Monday, May 21, 2012

52 Books in 52 Weeks: Book 20 - The Only Thing Worth Dying For

The Only Thing Worth Dying For by Eric Blehm

One of the few stories my father would tell about his service in World War II was the time his outfit was strafed by “friendly fire” because they had advanced much farther and faster than had been anticipated. I remember thinking that communication must have been pretty poor in “the old days” and that that kind of horrific mistake must of course have been eradicated by the wonders of modern warfare.

Sadly, as this book relates, that is not the case. 

After reading the story of this team of Green Berets who infiltrated Afghanistan early in the War on Terror, I have a newfound respect for their bravery but also an enhanced fear of the powers-that-be who are purportedly running the show. It was shocking to read how poorly informed they were of the landscape, the people, the politics and even the man (Hamid Karzai, Afghanistan’s future leader) they were tasked with protecting. But even worse was the ultimate human error that led to tragedy amongst these valiant soldiers.

This is not a feel-good book. The title refers to advice given the platoon leader by his mother: “Following your ideals is the only thing worth dying for.” Perhaps the reader can take some comfort in that.

Tuesday, May 8, 2012

52 Books in 52 Weeks: Book 19: 11/22/63

11/22/63 by Stephen King

I must admit that it crossed my mind that reading this massive tome (849 pages) might make me fall critically behind in my 52 Books in 52 Weeks quest. But the premise was just too compelling to let that stop me. As with so many of Stephen King’s books, once I got started reading, it was hard to put down, so I ended up finishing it in little over a week.

All I will reveal about this book is that, in it, a man travels back in time to try to prevent the assassination of John F. Kennedy. From that seemingly “simple” concept, a convoluted tapestry is woven, one that leaves the reader questioning the nature of time, space and reality itself. Not to mention the impact each of us may have by performing even the simplest of actions: the “butterfly effect.” 

Ask yourself this question: If you had the chance to go back in time and prevent some awful catastrophe from happening, wouldn’t you do it? Of course you would! But I guarantee that after reading this book, you will want to rethink that response.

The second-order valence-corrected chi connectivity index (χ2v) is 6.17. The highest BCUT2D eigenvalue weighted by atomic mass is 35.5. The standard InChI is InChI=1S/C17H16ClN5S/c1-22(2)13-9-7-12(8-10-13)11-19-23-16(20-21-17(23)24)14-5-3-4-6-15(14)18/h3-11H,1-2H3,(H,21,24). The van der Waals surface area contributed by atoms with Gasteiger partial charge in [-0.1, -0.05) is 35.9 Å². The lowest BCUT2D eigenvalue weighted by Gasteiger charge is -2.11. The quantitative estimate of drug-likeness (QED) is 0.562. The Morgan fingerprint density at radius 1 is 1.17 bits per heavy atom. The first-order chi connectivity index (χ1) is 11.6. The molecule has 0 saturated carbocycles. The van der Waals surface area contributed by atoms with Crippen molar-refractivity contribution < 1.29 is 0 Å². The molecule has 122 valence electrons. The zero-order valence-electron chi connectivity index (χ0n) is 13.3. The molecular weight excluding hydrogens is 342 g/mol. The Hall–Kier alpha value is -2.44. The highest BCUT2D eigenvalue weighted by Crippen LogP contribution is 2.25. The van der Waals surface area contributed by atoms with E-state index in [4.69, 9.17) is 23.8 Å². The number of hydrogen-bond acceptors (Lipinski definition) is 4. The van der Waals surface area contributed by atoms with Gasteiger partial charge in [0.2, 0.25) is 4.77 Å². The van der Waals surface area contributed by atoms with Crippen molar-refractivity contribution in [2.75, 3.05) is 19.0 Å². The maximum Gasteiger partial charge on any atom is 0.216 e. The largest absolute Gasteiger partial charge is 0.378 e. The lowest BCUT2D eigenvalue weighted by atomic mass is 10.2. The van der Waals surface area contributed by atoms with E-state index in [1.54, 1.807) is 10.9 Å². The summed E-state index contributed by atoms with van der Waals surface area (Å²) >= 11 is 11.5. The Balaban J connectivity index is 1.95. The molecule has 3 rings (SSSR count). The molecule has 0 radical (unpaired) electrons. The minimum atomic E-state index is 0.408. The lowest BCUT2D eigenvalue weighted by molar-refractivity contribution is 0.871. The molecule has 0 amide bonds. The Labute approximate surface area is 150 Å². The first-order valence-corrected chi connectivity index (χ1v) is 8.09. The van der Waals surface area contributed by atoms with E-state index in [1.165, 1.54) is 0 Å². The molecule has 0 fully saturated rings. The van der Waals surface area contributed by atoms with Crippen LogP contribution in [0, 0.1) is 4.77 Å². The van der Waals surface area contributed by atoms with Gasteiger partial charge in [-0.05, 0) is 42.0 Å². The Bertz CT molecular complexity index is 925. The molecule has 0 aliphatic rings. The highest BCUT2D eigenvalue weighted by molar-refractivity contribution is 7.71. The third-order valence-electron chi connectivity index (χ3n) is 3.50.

Friday, May 4, 2012

April REVolution: Food (Part 2)

More Fun with the Facebook Food Challenge!

Having identified 26 food items from the Facebook Food Challenge that I would be willing to try, I found recipes for several of them and added the ingredients to my weekly shopping list. I was also happy to note that I had indeed eaten Moon Pie before (in New York, we called it Scooter Pie). That brought my total to 63.

On Monday, I was ready to test my first recipe: Chicken Tikka Masala

I had found this recipe on, submitted by a person named Yakuta. That sounded like an authentic Thai name – or at least that of someone who hailed from someplace respectably close to Thailand. And the intro blurb stated that it was easy to make – an important feature since my cooking time is limited.
The first hint that something might be up with this recipe came when I started making the marinade. I didn’t have an issue with the unusually large quantities of spices – after all, that’s what Thai food is famous for. But the 4 teaspoons of salt gave me pause. Nevertheless, I reluctantly added it, dumped in the diced chicken breasts and let it sit in the fridge for a couple of hours before broiling it. Luckily I had the sense to taste one of the chunks before making the accompanying sauce. Ouch! 

Now I like a spicy dish, but this was bordering on painful. Seeing that the sauce I was about to make also contained vast quantities of hot pepper and another 3 teaspoons of salt, I made an executive decision to turn down the heat a bit, figuring the chicken would impart enough of the spice into the sauce to make it redundant (and unpalatable) to add even more.

My cooking instincts were right. The dish was delicious, just peppery enough to clear the sinuses but not evoke weeping. Served with some long grain and white rice, fresh blueberries and a spinach salad, it made a very tasty meal.

On Tuesday, I made Fried Plantains as a side dish to salmon, and it was a big hit! Turns out my daughter, who dined with us that night, had tried these before and gave them her seal of approval. Later she bemoaned their high calorie content, but I could have guessed they’d be pretty loaded since they were deep-fried.
I think I expected them to have a more banana-y flavor, so I was surprised that they were starchier and more like French fries than I anticipated. I served mine lightly salted, but later we broke out some Newman’s Own Hot Tomato Salsa and dipped them in that – delicious! I also read that they are good served warm as a dessert with powdered sugar. But before we had a chance to consider an after-dinner treat, we’d eaten them all!

Wednesday night it was time for Frito Pie! This was by far the simplest meal of the week to put together. Layer Fritos, chopped onion, cheddar cheese and canned chili in a casserole dish and bake for 20 minutes.